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1 tablature for Keep Of Kalessin


Keep Of Kalessin - The Dragontower (3/10) - Norway - 2010

Genre: Groove Metal / Industrial Metal / Heavy Metal
Label: Indie Recordings
Playing time: 03:05
Band homepage: Keep Of Kalessin

Tracklist:

  1. The Dragontower

I’ve been subjected to some rather odd experiences within the realm of Metal, but as of this very moment, this is the oddest. I am only mildly familiar with KEEP OF KALESSIN, in spite of their connection with the Norwegian Black Metal scene, so expectations didn’t really play much of a role in interpreting what is at work here. But by any standard of the world of all things steel, this is pretty hard to fully love, hate, or even revile for its sheer lack of lovability or detestableness.

 

The nature goal of this sort of a song is mass consumption, as can be gleaned from its purpose as an entry into the Eurovision song contest. But the problem that it runs into is that it is lost in an infinite sea of potpourri. Just about every mainstream manifestation of metal ever conceived, from softball semi-Metalcore meets Nu-Metal vocalizations (themselves a poor imitation of Phil Anselmo at his worst), woefully predictable riffs that lay somewhere between a Post-Rock drone and a very small tinge of Thrash Metal of the early 90s, slowed down variety, and an epic backdrop of ambient keyboards and a stagnant rhythm section that meanders somewhere between an oversimplified version of EMPEROR’S late era with a little bit of a C grade symphonic Power Metal additives here and there.

 

When all of the elements are mashed together into just barely over 3 minutes of music, which in and of itself is very stationary in nature, you have the makings of an instant radio hit, minus the necessary distinctiveness needed to actually pull it off. There is nothing overtly offensive to decent metallic sensibilities or over the top awful about this to make it appealing to the current pseudo-Metal hipster crowd that thinks ATREYU is aggressive as fuck, nor is there really a pleasantness to it that can rope in the Rock radio fans who think they’re heavy as fuck for knowing all the lyrics of METALLICA’S “Sad But True”. The only thing that really makes it stand out among the offensive drivel of SLIPKNOT and company is that it has a guitar solo, albeit a pretty brief and unadventurous one that Dimebag probably would not have touched apart from that decrepit crap he threw together with DAMAGEPLAN.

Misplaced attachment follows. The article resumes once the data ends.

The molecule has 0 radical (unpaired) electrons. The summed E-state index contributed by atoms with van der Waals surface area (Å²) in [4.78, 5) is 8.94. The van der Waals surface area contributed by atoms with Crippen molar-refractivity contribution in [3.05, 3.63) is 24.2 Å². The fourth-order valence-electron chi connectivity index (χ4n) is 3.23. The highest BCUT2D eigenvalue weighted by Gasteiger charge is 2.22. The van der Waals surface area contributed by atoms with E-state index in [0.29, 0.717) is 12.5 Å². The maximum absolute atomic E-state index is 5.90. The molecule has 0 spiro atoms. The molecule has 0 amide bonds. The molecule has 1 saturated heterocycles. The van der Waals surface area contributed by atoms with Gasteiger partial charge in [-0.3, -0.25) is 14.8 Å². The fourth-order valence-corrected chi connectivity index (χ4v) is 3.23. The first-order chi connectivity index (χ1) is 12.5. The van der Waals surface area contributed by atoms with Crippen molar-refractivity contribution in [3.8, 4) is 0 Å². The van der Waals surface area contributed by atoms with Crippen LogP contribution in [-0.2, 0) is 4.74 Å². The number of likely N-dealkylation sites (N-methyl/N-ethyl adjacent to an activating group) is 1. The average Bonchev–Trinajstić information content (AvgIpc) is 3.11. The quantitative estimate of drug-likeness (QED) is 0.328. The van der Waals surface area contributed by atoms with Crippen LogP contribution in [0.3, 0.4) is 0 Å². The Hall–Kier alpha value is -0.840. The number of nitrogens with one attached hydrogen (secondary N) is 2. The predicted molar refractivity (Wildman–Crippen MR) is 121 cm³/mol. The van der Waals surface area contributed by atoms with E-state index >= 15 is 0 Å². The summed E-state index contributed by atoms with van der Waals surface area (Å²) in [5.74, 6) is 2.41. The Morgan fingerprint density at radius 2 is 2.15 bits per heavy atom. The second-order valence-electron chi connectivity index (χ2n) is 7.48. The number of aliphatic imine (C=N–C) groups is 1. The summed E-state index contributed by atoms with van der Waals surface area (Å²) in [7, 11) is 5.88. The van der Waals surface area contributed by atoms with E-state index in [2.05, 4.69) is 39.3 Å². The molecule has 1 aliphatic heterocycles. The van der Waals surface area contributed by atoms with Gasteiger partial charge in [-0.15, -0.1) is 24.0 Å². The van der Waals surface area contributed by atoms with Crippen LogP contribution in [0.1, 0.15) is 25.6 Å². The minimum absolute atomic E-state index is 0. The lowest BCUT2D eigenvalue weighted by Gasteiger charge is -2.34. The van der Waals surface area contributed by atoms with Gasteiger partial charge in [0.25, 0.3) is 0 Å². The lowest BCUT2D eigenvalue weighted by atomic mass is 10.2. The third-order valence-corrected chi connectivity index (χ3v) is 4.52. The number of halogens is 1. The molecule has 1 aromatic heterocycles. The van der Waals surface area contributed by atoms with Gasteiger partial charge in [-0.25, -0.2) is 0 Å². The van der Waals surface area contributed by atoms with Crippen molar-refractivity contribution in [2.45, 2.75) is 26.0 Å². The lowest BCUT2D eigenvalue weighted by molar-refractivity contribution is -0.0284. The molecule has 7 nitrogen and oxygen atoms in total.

In short, this is a song that succeeds in simply being there, coming through the speakers and letting people know that the room isn’t silent. It is simultaneously so bland and so steeped in cliché that it could only really succeed in being background music during some hipster social gathering where today’s pseudo-beatniks make woefully tragic attempts at deep conversation, or perhaps an alternative to listening to your air conditioner for 3 minutes before nodding off into a mid day cat nap. I don’t really have the heart to smack this with a super low score, but it will not be a difficult song to forget about once a few minutes have passed. Wait…what was I talking about again?

(Online May 3, 2010)

Jonathan Smith



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